15.22 The city council will work with partners including Transport for Greater Manchester to take a coordinated approach to car parking within and around the City Centre, in accordance with the latest City Centre transport strategy, supporting the objectives of minimising congestion and increasing the use of sustainable modes of transport. Within Salford, the total amount of land used for car parking to serve the City Centre will continue to be significantly reduced, and this will be a particular priority within the Inner Relief Road. It is anticipated that new car parking provision will normally be in the form of high quality multi-storey car parks, undercrofts and basements.

Policy A8 - City Centre car parking

The provision of surface and public car parking serving the City Centre will be carefully controlled, with the emphasis being on:

  1. Meeting short-stay parking needs to support the attractiveness of the City Centre as a business, tourism, retail and leisure destination;
  2. Maximising the accessibility of the car parks from the Inner Relief Road; and
  3. Utilising land as efficiently as practicable, supporting a significant reduction in the amount of surface car parking within City Centre Salford. 

Where sites are identified in a regeneration framework adopted by the city council for alternative uses, the further expansion or intensification of existing car parking facilities will not be permitted.

Park and ride

15.23 Park and ride schemes can play an important role in supporting the use of public transport, encouraging cycling and reducing vehicular traffic levels. However, poorly located and designed proposals can sometimes actively encourage more car journeys, and may generate significant traffic levels on surrounding roads to the detriment of residential amenity and highway function. In some locations, the high level of public transport accessibility may mean that sites are more suitable for built development, and this could potentially be more beneficial in terms of increasing public transport use and minimising private car use. Consequently, although the principle of enhancing park and ride is supported, individual proposals will need to be carefully assessed among other options to improve connectivity and promote sustainable travel.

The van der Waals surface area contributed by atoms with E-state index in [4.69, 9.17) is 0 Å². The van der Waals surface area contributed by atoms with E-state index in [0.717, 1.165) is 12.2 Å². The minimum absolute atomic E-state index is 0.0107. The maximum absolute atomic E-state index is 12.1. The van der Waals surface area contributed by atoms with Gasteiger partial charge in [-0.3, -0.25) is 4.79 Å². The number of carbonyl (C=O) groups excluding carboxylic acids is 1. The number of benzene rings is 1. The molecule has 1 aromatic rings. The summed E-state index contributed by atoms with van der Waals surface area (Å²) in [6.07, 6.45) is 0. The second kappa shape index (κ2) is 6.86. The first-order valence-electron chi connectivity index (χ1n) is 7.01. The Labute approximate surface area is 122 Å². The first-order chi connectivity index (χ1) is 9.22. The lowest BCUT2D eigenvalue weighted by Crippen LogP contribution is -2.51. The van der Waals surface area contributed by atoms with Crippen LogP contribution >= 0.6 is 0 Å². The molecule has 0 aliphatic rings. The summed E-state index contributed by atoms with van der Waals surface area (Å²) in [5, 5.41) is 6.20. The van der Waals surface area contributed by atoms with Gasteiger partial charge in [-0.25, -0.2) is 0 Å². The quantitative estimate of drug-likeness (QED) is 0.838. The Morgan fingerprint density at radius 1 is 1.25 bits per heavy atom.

Policy A9 - Park and ride facilities 

Park and ride schemes will be supported where it can be demonstrated that they: 

  1. Form part of a wider strategy for promoting public transport use and/or cycling, developed in conjunction with Transport for Greater Manchester and, where appropriate, other organisations such as Highways England and Network Rail;
  2. Would contribute to a reduction in overall traffic levels;
  3. Would not result in an unacceptable level of traffic congestion around the park and ride site;
  4. Would provide a high standard of vehicle security and personal safety;
  5. Would not represent an inefficient use of land in a highly accessible location, having regard to the need for built development; and
  6. Would manage the parking provision so as to maximise the use of public transport, which will typically involve no charge for users.

The redevelopment of existing park and ride facilities will only be permitted where: 

  1. It can be clearly demonstrated that there is no current or likely future demand for the facility; or
  2. All of the following criteria apply:
    1. The facility represents an inefficient use of land in a highly accessible location;
    2. Its redevelopment forms part of a wider strategy for promoting public transport use; and
    3. It would be replaced by a facility of equivalent or greater capacity and with equivalent or improved connections to relevant transport infrastructure.

Electric vehicles